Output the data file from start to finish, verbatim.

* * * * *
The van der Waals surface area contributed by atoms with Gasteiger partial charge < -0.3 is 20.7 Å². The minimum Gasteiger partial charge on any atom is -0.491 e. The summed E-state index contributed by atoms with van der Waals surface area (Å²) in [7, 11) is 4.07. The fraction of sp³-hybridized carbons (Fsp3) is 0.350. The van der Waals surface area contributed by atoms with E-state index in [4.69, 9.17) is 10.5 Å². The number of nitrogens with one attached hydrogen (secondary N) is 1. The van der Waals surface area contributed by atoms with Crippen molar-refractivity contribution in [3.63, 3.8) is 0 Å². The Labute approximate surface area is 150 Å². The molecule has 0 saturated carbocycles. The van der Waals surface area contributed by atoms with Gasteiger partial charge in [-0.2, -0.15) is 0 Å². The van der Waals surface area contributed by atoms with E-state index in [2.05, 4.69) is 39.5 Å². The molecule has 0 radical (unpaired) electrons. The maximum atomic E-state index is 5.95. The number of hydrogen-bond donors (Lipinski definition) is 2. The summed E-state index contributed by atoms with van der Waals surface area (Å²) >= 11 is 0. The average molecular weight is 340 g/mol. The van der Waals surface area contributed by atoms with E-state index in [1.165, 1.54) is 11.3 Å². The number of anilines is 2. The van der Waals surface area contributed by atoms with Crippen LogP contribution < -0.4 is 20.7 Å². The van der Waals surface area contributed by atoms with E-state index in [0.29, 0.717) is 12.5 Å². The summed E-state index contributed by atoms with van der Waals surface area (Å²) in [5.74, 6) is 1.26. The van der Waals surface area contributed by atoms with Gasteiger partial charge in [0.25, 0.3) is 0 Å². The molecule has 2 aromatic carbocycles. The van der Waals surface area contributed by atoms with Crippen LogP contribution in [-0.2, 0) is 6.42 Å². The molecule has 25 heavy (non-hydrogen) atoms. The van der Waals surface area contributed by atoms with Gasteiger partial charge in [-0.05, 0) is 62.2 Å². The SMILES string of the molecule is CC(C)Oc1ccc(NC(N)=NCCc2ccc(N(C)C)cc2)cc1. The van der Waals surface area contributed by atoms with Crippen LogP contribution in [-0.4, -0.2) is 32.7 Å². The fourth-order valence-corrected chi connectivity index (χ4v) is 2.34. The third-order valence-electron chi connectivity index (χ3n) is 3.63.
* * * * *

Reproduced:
The van der Waals surface area contributed by atoms with Gasteiger partial charge < -0.3 is 20.7 Å². The minimum Gasteiger partial charge on any atom is -0.491 e. The summed E-state index contributed by atoms with van der Waals surface area (Å²) in [7, 11) is 4.07. The fraction of sp³-hybridized carbons (Fsp3) is 0.350. The van der Waals surface area contributed by atoms with E-state index in [4.69, 9.17) is 10.5 Å². The number of nitrogens with one attached hydrogen (secondary N) is 1. The van der Waals surface area contributed by atoms with Crippen molar-refractivity contribution in [3.63, 3.8) is 0 Å². The Labute approximate surface area is 150 Å². The molecule has 0 saturated carbocycles. The van der Waals surface area contributed by atoms with Gasteiger partial charge in [-0.2, -0.15) is 0 Å². The van der Waals surface area contributed by atoms with E-state index in [2.05, 4.69) is 39.5 Å². The molecule has 0 radical (unpaired) electrons. The maximum atomic E-state index is 5.95. The number of hydrogen-bond donors (Lipinski definition) is 2. The summed E-state index contributed by atoms with van der Waals surface area (Å²) >= 11 is 0. The average molecular weight is 340 g/mol. The van der Waals surface area contributed by atoms with E-state index in [1.165, 1.54) is 11.3 Å². The number of anilines is 2. The van der Waals surface area contributed by atoms with Crippen LogP contribution < -0.4 is 20.7 Å². The van der Waals surface area contributed by atoms with E-state index in [0.29, 0.717) is 12.5 Å². The summed E-state index contributed by atoms with van der Waals surface area (Å²) in [5.74, 6) is 1.26. The van der Waals surface area contributed by atoms with Gasteiger partial charge in [0.25, 0.3) is 0 Å². The molecule has 2 aromatic carbocycles. The van der Waals surface area contributed by atoms with Crippen LogP contribution in [-0.2, 0) is 6.42 Å². The molecule has 25 heavy (non-hydrogen) atoms. The van der Waals surface area contributed by atoms with Gasteiger partial charge in [-0.05, 0) is 62.2 Å². The SMILES string of the molecule is CC(C)Oc1ccc(NC(N)=NCCc2ccc(N(C)C)cc2)cc1. The van der Waals surface area contributed by atoms with Crippen LogP contribution in [-0.4, -0.2) is 32.7 Å². The fourth-order valence-corrected chi connectivity index (χ4v) is 2.34. The third-order valence-electron chi connectivity index (χ3n) is 3.63.